Quantcast
Latest Stories

Palace welcomes anti-RH suit

By ,

Presidential spokesperson Edwin Lacierda. INQUIRER FILE PHOTO

Malacañang on Thursday welcomed the suit filed in the Supreme Court against the new reproductive health (RH) law, but belittled the arguments raised by the petitioners.

Secretary Edwin Lacierda, presidential spokesperson, said it was “good” that lawyer-couple James and Lovely Ann Imbong filed a case because “now the government through the Office of Solicitor General will be prepared to defend the RH law.”

In a press briefing Thursday, Lacierda said the petitioners did not raise any new issues that had not been brought up and answered during the congressional debates.

“The contention that was raised by Mr. James Imbong is not something new, it had already been raised during the debates,” he said.

Budget Secretary Florencio Abad said it was the right of the Imbongs to question Republic Act No. 10354—the Responsible Parenthood and Reproductive Health Law—but “whether they would succeed was another matter.”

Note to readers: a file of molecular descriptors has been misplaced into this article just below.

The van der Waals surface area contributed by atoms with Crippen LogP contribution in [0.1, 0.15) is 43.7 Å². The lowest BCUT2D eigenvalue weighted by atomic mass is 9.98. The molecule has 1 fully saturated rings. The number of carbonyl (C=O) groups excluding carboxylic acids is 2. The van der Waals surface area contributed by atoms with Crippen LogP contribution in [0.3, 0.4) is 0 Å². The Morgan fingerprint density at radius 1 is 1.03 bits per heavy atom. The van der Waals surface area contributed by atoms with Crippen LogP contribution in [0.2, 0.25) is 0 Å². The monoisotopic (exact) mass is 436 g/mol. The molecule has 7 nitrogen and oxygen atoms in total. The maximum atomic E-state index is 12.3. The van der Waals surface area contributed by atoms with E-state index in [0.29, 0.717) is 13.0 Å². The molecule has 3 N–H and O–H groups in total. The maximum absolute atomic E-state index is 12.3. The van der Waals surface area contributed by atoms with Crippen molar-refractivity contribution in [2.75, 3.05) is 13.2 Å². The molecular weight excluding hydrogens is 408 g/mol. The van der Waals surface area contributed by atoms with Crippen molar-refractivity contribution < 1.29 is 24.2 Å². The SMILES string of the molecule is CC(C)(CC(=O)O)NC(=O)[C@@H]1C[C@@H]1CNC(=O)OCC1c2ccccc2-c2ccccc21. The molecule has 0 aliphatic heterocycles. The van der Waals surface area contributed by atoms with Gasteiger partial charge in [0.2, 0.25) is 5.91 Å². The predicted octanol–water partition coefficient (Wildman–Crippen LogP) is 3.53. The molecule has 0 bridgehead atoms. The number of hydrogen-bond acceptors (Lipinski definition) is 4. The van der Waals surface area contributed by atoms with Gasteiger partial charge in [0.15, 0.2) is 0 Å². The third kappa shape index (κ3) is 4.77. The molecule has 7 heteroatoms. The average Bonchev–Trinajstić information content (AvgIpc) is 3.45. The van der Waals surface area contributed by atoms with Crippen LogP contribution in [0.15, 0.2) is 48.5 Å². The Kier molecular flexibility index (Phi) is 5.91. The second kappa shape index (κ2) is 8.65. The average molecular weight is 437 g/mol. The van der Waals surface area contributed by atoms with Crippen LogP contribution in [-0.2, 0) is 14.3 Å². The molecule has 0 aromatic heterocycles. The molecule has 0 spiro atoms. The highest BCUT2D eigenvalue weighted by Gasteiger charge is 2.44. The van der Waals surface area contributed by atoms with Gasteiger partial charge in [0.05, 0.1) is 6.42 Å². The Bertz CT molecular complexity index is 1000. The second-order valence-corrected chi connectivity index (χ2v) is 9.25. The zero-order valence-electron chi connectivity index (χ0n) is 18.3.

“They have to overcome the strong constitutional (as already cogently argued by eminent constitutionalist Fr. Joaquin Bernas), jurisprudential, equity and practical (both local and international experience) foundations upon which the much delayed responsible parenthood policy stands,” said Abad in a text message.

The RH law mandates the state to provide reproductive health services, including access to contraceptives and information on family planning, to couples that ask for it, and age-appropriate sex education to schoolchildren.

Arguing that this was unconstitutional, the Imbongs petitioned the high court to stop the government from enforcing the law.

 

Negating PH aspirations

In their petition for certiorari and prohibition, the Imbongs said the law introduced policies that “negate and frustrate the foundational ideals and aspirations of the sovereign Filipino.”

The law is to take effect on Jan. 17, or 15 days after its publication in a periodical of general circulation. It was quietly signed into law by President Aquino on Dec. 21, apparently to avoid stoking the passions that had surrounded it since its inception, especially on the part of the local Catholic Church.

The Catholic Bishops Conference of the Philippines (CBCP) said Thursday it supported the Imbongs’ petition although it did not have a direct hand in its filing.

Petition was lay initiative